Friday, March 7, 2014

Use Google Drawings to Start Image-based Conversations

One of the lesser-known features of Google Drive is the collaborative aspect of Drawings. Drawings in Google Drive allows you to collaboratively create drawings from scratch and or alter images that you upload to Drawings. By uploading an image you can draw on it and write on it to add labels. Google Drive Drawings supports commenting just like Google Documents. The sharing options in Drawings are the same as those of Documents too.

By using the collaborative drawing tools you could start online image-based conversations with your students. You could also use these tools to have your student collaboratively label diagrams. Directions for these processes are included in the screenshots in the slides below.

Augmented Reality + Avatars + Video = Fun Storytelling

This week at NCTIES 2014 I've learned as much I've shared. One of the highlights for me was seeing teachers combine the use of multiple apps to create one finished product. One of the combinations that I stumbled upon this week was using Tellagami creations in WeVideo.

Tellagami is a free iOS and Android app that students can use to create talking avatars set in a variety of backgrounds. Tellagami offers a stock background imagery, but you can also turn on your device's camera to place your customized avatar into any setting that you want use. For example, I took a picture of a crowd and put my avatar into the crowd. After customizing your avatar and background you can add your voice to the avatar or you can type text that will be read by the avatar. The finished product can be saved to your camera roll or shared through email. I sent my finished Tellagami project to myself through email where I then downloaded the movie file to use in WeVideo.

In WeVideo in the web browser on my laptop I uploaded my Tellagami file to edit out the "tellagami" banner that rolls at the end of the file. I was also able to add in transitions between multiple Tellagami files. If I had other video files I could have added those into the project too.

Applications for Education
Tellagami alone is a great tool for students to use to create short stories for a variety of purposes. One neat use of Tellagami would be to use a science lab as the background for video about lab safety. Or your have students write short stories then animate them through Tellagami. You might also use the app to have students create animations to represent their understanding of a historical event.

By uploading Tellagami files to WeVideo (iMovie also works for this purpose) your students could create a longer video with separate parts or chapters.

Thanks to Kathy Schrock the many other people who helped me formulate these thoughts at NCTIES. 

Thursday, March 6, 2014

Best of the Web 2014

Earlier today at NCTIES 2014 I shared an entirely new version of my popular Best of the Web presentation. In this version I shared only tools that are new-to-me since last year's NCTIES conference and or have released significant enhancements in the last year. The slides from the session are embedded below. If you would like a copy of these slides click here to open them in Google Drive then select "File,""Make copy" to save a copy for yourself. I will be updating the speaker notes to include more links.

Tynker Launches an iPad App That Helps Kids Learn Programming

The online programming education service Tynker has released an iPad app for students. The Tynker iPad app features stories that students animate by completing a series of programming challenges. The programming happens by organizing a series of blocks that represent commands. In that way it is similar to apps like Daisy the Dinosaur and MIT's App Inventor.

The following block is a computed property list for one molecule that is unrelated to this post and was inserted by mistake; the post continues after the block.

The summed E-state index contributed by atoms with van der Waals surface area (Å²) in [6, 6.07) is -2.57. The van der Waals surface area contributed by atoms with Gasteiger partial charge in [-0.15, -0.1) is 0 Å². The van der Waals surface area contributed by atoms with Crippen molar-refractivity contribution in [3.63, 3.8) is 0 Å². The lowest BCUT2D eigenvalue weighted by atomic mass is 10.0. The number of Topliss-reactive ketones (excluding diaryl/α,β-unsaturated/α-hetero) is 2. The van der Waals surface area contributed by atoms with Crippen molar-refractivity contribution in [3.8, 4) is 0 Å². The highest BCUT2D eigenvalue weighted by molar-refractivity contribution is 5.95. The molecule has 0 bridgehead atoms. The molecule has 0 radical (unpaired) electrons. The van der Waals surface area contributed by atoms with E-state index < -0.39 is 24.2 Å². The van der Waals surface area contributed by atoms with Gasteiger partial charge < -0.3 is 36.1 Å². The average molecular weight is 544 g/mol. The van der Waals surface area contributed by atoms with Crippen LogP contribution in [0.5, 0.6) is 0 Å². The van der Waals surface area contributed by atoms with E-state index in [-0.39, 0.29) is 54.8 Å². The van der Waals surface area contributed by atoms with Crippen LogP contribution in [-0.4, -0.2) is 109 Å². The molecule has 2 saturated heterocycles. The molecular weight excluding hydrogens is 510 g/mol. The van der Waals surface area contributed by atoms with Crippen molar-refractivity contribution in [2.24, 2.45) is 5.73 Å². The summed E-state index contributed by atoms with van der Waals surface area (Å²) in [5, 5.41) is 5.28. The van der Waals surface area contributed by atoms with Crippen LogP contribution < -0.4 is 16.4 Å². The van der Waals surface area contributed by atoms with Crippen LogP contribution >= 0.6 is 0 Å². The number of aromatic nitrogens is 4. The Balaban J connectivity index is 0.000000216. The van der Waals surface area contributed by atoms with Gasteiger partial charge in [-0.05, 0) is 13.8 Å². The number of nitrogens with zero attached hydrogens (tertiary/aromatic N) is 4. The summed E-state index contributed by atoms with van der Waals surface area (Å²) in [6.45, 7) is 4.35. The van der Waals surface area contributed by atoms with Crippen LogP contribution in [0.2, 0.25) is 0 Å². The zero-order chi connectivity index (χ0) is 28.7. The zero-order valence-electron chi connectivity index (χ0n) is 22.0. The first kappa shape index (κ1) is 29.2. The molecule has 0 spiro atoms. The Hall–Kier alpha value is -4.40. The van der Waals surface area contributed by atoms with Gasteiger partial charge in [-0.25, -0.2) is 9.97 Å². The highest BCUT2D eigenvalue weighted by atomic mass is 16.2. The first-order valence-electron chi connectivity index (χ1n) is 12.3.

The Tynker iPad app provides the first story / programming challenge for free. The subsequent challenges require in-app purchases. The first story contains twenty challenges for students.

Applications for Education
The Tynker iPad app could be a good one for elementary school students to use to begin to learn about the logic that is used in programming. Students older than ten or eleven may find the challenges too simple.

Create Your Own Geography Games With These Free Tools

One of the fun things that we did earlier in my NCTIES workshop about Google Maps and Earth was to play a couple of rounds of GeoGuessr. GeoGuessr shows you a Google Street View image and a clue to try to guess where in the world the imagery was captured. Playing GeoGuessr is a fun way to get students to look at all of the visual and text clues they have in order to form a good guess as to where in the world they think the imagery came from.

You can create your own GeoGuessr games by using GeoSettr. When you visit GeoSettr you'll see two screens. A map with a Pegman on your left and the Street View imagery for the Pegman's current location on your right. Move the Pegman around, zoom-in if you like, until you find the location that you want people to guess. When you've found the right location click "set round" to save the location. When you've set five rounds (locations) your game is assigned a URL that you can distribute. Just like any other GeoGuessr game when someone plays your GeoSettr game he or she will try to use the visual clues in the Street View imagery to guess the location. After making a guess GeoGuessr shows you the correct location and how far away from the correct location your guess was.


Mission Map Quest
, developed by Russel Tarr, is a map-based tool for creating virtual treasure hunts. The concept is simple, you create a series of clues that your students need to follow to identify places around the world. You can add as few or as many clues to your Map Quest as you like. When you're ready to have students try your Quest just give them the web address of the challenge or have them scan the QR code assigned to your Quest.